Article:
From the male point of view, when a married woman who is in good health unilaterally decides that sex in marriage is now merely an occasional option, it looks like betrayal. Betrayal of trust, betrayal of marriage contract. Oh, and taking the man’s fidelity totally for granted, while seeming to deliberately tempt him to break his vows.

  43. Kai says:

    “Anonymous Reader says:
    From the male point of view, when a married woman who is in good health unilaterally decides that sex in marriage is now merely an occasional option, it looks like betrayal. Betrayal of trust, betrayal of marriage contract. Oh, and taking the man’s fidelity totally for granted, while seeming to deliberately tempt him to break his vows.”

    I agree completely, and I think it’s wrong.
    I like the way it was put by someone who probably wouldn’t be too popular around here that ‘monogamy is supposed to be sex with one person – not sex with no people’. If you don’t have sex with your partner, you’re breaking the contract as much as if you have sex with someone other than your partner.
    I just think that a lot of low-sex-drive women really don’t get that.
    And I think that’s where people like Sheila are trying to meet them. Speaking not to the evil sex-bargainers, but to those who consider themselves good wives but are failing to recognise and meet an important need in their husband that they just don’t get themselves. I think her way of saying it looks pretty decent.

  44. Stephenie Rowling says:

    If you don’t have sex with your partner, you’re breaking the contract as much as if you have sex with someone other than your partner.

    Cosign this. I consider denying sex within the marriage without any medical or physical real reason sexual terrorism.

  45. Buck says:

    dragnet,
    @ Buck

    “He is also deafening silent about politics.”

    Well, he should be–unless he wants his church to lose it’s tax exempt status…

    Talk about marriage and personal decisionmaking is one thing, but endorsing specific candidates or political parties is a bridge too far.

    When a candidate or political party supports abortion, gay marriage, generational theft via deficit spending, no fault divorce, etc, the pastor MUST take a stand. And, you can take a stand without endorsing a particular candidate or party. If the opposing candidates have clearly defined positions on issues that are clearly moral in nature he must speak up. For instance, Obama believes in any abortion, any time, paid for by taxes, McCain was prolife…no brainer here.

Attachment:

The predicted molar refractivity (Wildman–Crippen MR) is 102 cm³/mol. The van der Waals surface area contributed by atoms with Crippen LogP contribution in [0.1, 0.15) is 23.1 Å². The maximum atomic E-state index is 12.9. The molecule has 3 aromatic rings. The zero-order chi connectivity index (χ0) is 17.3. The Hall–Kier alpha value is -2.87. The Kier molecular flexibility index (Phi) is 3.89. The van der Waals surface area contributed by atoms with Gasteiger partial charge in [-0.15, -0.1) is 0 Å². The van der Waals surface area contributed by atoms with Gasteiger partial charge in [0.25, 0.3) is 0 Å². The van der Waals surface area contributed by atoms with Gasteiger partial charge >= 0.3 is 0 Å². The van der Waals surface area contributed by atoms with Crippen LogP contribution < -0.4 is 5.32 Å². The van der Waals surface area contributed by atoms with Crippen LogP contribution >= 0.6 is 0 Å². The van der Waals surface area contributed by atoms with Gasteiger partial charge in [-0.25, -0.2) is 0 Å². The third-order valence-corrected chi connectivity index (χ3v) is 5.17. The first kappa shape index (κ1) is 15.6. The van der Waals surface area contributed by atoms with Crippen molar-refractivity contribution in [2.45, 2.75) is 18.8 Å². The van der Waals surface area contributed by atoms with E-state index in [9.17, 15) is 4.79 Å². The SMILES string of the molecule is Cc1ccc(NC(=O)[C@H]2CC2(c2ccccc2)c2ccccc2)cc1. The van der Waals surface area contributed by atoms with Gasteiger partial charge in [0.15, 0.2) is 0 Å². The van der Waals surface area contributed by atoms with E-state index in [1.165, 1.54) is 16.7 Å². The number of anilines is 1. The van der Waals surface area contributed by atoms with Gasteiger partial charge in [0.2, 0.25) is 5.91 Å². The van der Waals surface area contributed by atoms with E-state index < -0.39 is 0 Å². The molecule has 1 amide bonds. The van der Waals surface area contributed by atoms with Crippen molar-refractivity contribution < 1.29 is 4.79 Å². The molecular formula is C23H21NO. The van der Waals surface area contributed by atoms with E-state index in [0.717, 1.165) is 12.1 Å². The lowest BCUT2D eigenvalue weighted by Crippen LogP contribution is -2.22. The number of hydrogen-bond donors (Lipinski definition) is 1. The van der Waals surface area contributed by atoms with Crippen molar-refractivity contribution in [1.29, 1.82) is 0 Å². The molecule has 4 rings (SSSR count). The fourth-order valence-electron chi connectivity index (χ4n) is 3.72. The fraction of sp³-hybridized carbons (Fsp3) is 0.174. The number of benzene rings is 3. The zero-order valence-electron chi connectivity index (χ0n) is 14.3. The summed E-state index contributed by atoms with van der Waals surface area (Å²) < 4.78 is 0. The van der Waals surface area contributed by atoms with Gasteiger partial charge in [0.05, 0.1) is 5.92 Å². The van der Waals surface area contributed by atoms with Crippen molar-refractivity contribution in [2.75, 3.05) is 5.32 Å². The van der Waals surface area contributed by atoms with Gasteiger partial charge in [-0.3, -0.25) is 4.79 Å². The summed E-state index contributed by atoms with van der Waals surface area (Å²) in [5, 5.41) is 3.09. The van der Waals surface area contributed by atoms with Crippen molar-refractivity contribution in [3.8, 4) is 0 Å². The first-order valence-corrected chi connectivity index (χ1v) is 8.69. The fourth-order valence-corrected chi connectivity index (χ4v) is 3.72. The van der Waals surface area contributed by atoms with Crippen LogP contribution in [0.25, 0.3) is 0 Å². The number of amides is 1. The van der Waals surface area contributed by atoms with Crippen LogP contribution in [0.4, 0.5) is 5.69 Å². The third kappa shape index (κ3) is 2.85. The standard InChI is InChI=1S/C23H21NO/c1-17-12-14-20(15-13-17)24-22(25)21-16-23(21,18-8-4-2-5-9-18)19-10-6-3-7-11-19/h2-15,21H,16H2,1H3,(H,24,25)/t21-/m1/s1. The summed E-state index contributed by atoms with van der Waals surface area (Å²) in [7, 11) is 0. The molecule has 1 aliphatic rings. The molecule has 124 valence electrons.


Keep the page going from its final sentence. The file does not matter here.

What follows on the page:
America’s black churches have no problem excoriating Republicans by name from the pulpit and their tax status is never in jeopardy. A five minute youtube download of Obama’s Rev Wright is all your attorney would need to get a tax case dismissed.( equal protection under the law)

  46. gabriel says:

    “I think you’re missing something major. Many women once they are married and the children start coming, move sex down to the bottom of their priority list. Particularly if they have had all the babies they intend to have.”

    It says all a man need to know about what most women think about men. Of course, “alphas” excluded.

  47. dragnet says:

    @ Buck

    You’re off-base. Of course the Democratic party has obvious moral deficiences that should be decried—but one could argue that those of the GOP are greater still. I don’t remember hearing much resistance from the church as the invasion of Iraq slaughtered nearly 100,000 innocent civilians or as the Americans installed lawless regimes of torture, murder and due-process free kidnapping and assassination in several conquered and client states. And I just listened through GOP debates where a governor was cheered when it was stated that his state had executed more men than any other. And during last night’s debate the Tea Party crowd voice approval that a 30-year old comatose man was allowed to die as he could not afford health insurance. I could go on.

    Both parties are morally bankrupt and, in my mind, this is an argument for keeping the churches out of party politics and endorsements. When the churches enmesh themselves in politics, both are wounded.

  48. terri says:

    It says all a man need to know about what most women think about men. Of course, “alphas” excluded.

    Firstly, I said “many” women, not “most.” And yes, it does say a lot. It is not my intent to excuse or rationalize away such behavior. It is wrong and it is a violation of marriage vows.

    I am not interested in convincing men who are inclined to remain single to do anything outside their best interests. What I am interested in (as is Sheila and Dalrock I assume) is making a serious attempt to raise awareness and understanding among the ranks of those already married.